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One Art

One Art

by Elizabeth Bishop

One Art Analysis

Symbols, Imagery, Wordplay

"One Art" approaches loss in a rather sidelong manner; it doesn’t dive straight in and attack the big issues, like the loss of a home or a loved one, but instead begins with the little things...

Form and Meter

Oh boy. Where to begin? The villanelle is a complicated verse form, to say the least. It’s actually quite famous for its convoluted structure, and the resulting difficulties it can present to...

Speaker

The speaker in "One Art" isn’t new to the troubles of life and love; she’s been around the block a few times, and probably feels like she’s seen it all. Perhaps we’ve been u...

Setting

This is another of those thoughtful, intensely internal poems that doesn’t have a real setting (after all, we don’t know what Elizabeth Bishop’s mental landscape looked like, thou...

Sound Check

If you’ve ever seen any of those schlocky movies in which an older narrator looks back at the events of his or her past (classic examples include Stand by Me and A River Runs Through It), you...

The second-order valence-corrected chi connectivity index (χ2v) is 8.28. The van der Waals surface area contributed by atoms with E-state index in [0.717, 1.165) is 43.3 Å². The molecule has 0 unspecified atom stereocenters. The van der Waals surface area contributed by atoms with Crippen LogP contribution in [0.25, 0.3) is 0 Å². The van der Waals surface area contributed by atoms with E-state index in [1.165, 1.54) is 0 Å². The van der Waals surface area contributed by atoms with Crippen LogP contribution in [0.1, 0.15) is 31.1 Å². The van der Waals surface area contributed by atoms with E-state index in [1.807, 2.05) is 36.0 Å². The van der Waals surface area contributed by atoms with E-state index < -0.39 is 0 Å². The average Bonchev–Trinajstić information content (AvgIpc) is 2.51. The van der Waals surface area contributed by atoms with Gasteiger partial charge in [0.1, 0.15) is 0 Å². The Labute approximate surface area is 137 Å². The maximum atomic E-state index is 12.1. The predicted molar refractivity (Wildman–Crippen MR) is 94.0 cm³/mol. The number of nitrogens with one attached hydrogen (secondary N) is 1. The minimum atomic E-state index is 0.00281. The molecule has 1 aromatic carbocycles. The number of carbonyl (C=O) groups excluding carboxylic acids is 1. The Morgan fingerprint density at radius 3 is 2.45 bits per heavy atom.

What's Up With the Title?

"One Art" works on two levels; on the first, we can take the meaning of the title from the first line, and assume that the "art of losing" (1.1) is the only art here. However, if we take a closer l...

Calling Card

Elizabeth Bishop didn’t get her reputation for being a poet’s poet for nothing. Her poems are often praised for their ability to gracefully meld language that feels totally natural and...

Tough-O-Meter

You’d never guess that this poem is actually a miracle of technicality and form. Even though it follows a notoriously difficult verse form, the villanelle, it’s a clear and simple read....

Brain Snacks

Sex Rating

If this poem were a city, sex wouldn’t even be at its outskirts. You’d have to go pretty far out into the suburbs to find even a hint of it. Sure, love is an issue here, and a certain l...

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